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Creating a sense of ‘belonging’ makes for organisational happiness

Posted on September 7, 2023

Health and safety in the workplaces isn’t just about physical wellbeing. It’s also about workers’ health.

At Courtley we run many health and safety courses and when I speak to directors of companies or site managers, we often talk about workplace culture. One of the subjects that I always raise is around how much influence they have over other people’s lives, in other words their staff – after all, most people spend a lot of their time at work.

It should naturally be the case therefore that managers have an awareness of their employees’ lives where appropriate, because I believe this can help them to create a good working culture that in turn makes for a happier and healthier staff and a more productive and safer environment. If you treat people as assets of the business they will tend to respond positively, whether in an office or on a construction site. Creating that sense of ‘belonging’ is critical for an organisation’s performance and progress. It’s not enough to hire competent and talented people and feel like you’ve done your bit; the next critical stage is to appreciate and nurture them for their good and yours.

Shadow is the culture of the leader

When I was setting up, one of my mentors once said to me:

“What you should try to do, Steve, is have a business where nobody notices if you’re not there, but if the cleaner is off then everyone notices.”

In doing that you are empowering people to act for themselves, having invested time in guiding them to a point where they can make the right decisions.

Recently I went to play golf and one of my staff brought in lunch for me as a surprise. The surprise was on them, alas, because I was hacking round the rough at my local course. But it illustrates the confidence I have in my staff to conduct our business without my constant guidance or presence. My staff know that everyone has a role to play and that they have been encouraged in that role to the best of their ability.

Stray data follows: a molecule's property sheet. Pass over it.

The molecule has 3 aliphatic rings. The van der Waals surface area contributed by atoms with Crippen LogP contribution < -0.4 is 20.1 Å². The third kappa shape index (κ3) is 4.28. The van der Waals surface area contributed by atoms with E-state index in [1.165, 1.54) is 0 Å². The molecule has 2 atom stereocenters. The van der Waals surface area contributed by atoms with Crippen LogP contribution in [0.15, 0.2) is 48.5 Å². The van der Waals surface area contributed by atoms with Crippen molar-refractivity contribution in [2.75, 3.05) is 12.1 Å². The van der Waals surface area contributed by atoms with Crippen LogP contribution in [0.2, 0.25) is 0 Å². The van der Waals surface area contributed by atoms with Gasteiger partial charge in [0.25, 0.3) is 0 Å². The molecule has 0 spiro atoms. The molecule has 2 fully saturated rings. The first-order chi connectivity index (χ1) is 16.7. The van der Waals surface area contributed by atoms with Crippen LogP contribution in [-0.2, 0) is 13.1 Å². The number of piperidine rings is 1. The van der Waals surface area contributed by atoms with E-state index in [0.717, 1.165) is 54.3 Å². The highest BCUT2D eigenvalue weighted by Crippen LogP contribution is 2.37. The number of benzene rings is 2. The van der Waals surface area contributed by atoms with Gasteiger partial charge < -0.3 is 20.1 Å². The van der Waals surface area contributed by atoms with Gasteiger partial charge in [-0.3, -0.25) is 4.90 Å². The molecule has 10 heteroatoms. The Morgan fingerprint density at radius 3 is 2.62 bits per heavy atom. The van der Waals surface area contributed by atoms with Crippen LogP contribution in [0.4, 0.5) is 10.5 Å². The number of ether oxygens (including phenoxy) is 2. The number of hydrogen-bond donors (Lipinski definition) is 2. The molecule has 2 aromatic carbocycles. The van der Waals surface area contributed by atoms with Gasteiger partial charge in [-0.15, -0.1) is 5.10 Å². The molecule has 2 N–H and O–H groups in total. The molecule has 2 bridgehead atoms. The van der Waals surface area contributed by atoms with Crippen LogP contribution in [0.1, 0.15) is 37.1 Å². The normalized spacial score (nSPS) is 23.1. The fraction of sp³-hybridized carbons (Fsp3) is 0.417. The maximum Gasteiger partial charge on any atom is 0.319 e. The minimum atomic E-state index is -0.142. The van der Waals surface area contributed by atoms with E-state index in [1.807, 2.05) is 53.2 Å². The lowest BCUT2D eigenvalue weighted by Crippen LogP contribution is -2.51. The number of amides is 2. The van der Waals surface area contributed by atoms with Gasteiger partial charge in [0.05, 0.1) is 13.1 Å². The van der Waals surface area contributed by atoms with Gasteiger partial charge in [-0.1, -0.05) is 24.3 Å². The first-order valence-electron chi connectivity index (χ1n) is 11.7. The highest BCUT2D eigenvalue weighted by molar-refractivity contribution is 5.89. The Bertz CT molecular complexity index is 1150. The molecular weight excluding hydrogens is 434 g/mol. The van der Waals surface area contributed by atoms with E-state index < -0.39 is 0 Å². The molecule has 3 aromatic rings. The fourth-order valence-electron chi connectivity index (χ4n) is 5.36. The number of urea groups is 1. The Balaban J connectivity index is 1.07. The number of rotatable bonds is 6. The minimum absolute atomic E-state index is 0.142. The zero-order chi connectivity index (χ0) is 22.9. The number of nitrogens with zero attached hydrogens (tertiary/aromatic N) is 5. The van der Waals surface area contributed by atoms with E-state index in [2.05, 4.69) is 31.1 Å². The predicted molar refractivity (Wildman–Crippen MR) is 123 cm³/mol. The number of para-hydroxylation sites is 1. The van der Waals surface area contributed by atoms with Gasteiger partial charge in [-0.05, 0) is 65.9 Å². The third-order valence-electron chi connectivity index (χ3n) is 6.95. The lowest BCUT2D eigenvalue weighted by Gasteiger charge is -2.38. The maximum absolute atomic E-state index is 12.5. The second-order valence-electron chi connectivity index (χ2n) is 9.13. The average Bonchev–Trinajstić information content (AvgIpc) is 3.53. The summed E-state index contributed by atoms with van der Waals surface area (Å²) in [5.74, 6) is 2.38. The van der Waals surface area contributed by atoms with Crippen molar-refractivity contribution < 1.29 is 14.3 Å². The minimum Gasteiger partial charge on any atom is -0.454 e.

Mistakes can be made of course that can cost money, goodness knows I’ve made most of them – like playing golf the other day – yet rather than coming down on someone like a ton of bricks, I always try to point out a better way that they can take on board and make that mistake less likely to happen again. If I were to say: “do this and do that”, then I would have to be there every day and that would change the atmosphere of the office with people on edge and more affected if something goes wrong.

This is about allowing people to come to work as their authentic selves and be allowed to make mistakes occasionally without fear.

Empowering people

A massive contributory factor to work-based stress is workers not being empowered to make decisions about how they work. The same principle applies in my day-to-day health and safety consultancy through risk assessments and method statements. I let the people I speak to tell me how their approaches match up to the correct procedures, rather than me telling them how they should look. And if it fits, I keep my mouth shut because it’s their approach and they have designed it to be effective. If there is something that is missing, I will suggest the odd tweak and without exception they respond positively, because it makes it their own safe system of work rather than an imposed diktat. Far too many people in health and safety will tell an ‘old hand at their job’ how to do it. This isn’t about showing someone how clever they are, it should be about empowerment,
encouragement and appropriate guidance, alongside appropriate training. Good managers know this and seek consistent outcomes and it’s up to them to use the right tactics to hit their targets.

Give them the skills and the authority

Part of the role of a manager is also to keep an eye on people to make sure that they are ok and to make reasonable adjustments to help them through their working life. People are people not machines. It’s not just about the balance sheets and what goes through the till. If you take on that role you have to look after the people who work for you.

Three decades on and Courtley Health and Safety is still thriving. It’s a reflection of the foundations that we laid if proof were needed. I may have had to repoint those foundations occasionally – they all shift as the world above evolves, but ensuring from the start that helping our staff grow and develop not only keeps them around for longer but has also kept the company strong, because our people are valued.

All those years ago, I actually used the word ‘happy’ in my business plan. Ultimately ‘happy’ is what it should all be about.

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